Arrival (2016)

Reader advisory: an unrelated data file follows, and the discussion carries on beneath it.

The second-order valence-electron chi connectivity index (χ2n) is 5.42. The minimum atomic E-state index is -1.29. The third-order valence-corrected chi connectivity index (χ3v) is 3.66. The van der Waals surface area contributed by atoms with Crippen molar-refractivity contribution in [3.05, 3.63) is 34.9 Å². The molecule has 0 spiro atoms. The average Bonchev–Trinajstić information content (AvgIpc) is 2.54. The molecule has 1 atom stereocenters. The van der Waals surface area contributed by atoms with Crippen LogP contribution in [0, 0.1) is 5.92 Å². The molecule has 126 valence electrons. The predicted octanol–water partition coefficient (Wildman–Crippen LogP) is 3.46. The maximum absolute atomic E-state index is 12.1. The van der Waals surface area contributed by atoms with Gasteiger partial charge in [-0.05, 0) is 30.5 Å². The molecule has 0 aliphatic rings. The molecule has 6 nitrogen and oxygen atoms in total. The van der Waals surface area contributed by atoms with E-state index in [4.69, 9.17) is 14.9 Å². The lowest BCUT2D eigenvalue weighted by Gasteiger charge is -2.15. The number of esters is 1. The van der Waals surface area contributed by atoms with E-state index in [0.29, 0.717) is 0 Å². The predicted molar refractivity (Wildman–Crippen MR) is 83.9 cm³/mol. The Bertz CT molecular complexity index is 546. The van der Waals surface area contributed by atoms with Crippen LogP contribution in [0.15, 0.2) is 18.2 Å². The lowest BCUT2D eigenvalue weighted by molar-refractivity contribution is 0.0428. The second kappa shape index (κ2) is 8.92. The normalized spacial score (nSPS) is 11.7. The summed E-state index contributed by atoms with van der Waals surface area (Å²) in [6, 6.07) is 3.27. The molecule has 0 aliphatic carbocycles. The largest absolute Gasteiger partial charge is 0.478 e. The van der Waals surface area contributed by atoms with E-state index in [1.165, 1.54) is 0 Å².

(Video on Demand, February 2017) The last few years have been a boon for fans of cerebral big-budget Science Fiction, and here comes Arrival to continue the streak. As someone who’s quite familiar with Ted Chiang’s Story of Your Life short story from which Arrival is based, I can’t say that the film had a lot of conceptual surprises in store. Still, that makes it easier to appreciate what was a difficult writing exercise: adapting a non-linear story of understanding and loss into a film that is, at times, thrilling, majestic, mind-expanding and deeply felt. Adding quite a bit to the short story without betraying its core, Arrival manages to take a borderline-ridiculous concept and boil it down to an intimate story for a woman who couldn’t be farther away from the action-hero ideal. Amy Adams is terrific in the lead role, sympathetically incarnating a brainy scientist abruptly thrust in the middle of a tense first-contact scenario. Arrival does nearly everything very well, but it’s notable in the way it presents an initially-familiar scenario (aliens land!) in a way that feels grounded in reality. By the time we’re in non-linear gravity-shifting mode, the film has earned the right to wow its audience. Most assuredly the best Hollywood Science Fiction film of 2016, Arrival gives a bit of hope back that Hollywood can still make great movies when it wants to. Best of all, it’s another celebrated entry in French-Canadian filmmaker Denis Villeneuve’s filmography—and now he’s taking aim at Blade Runner and Dune.

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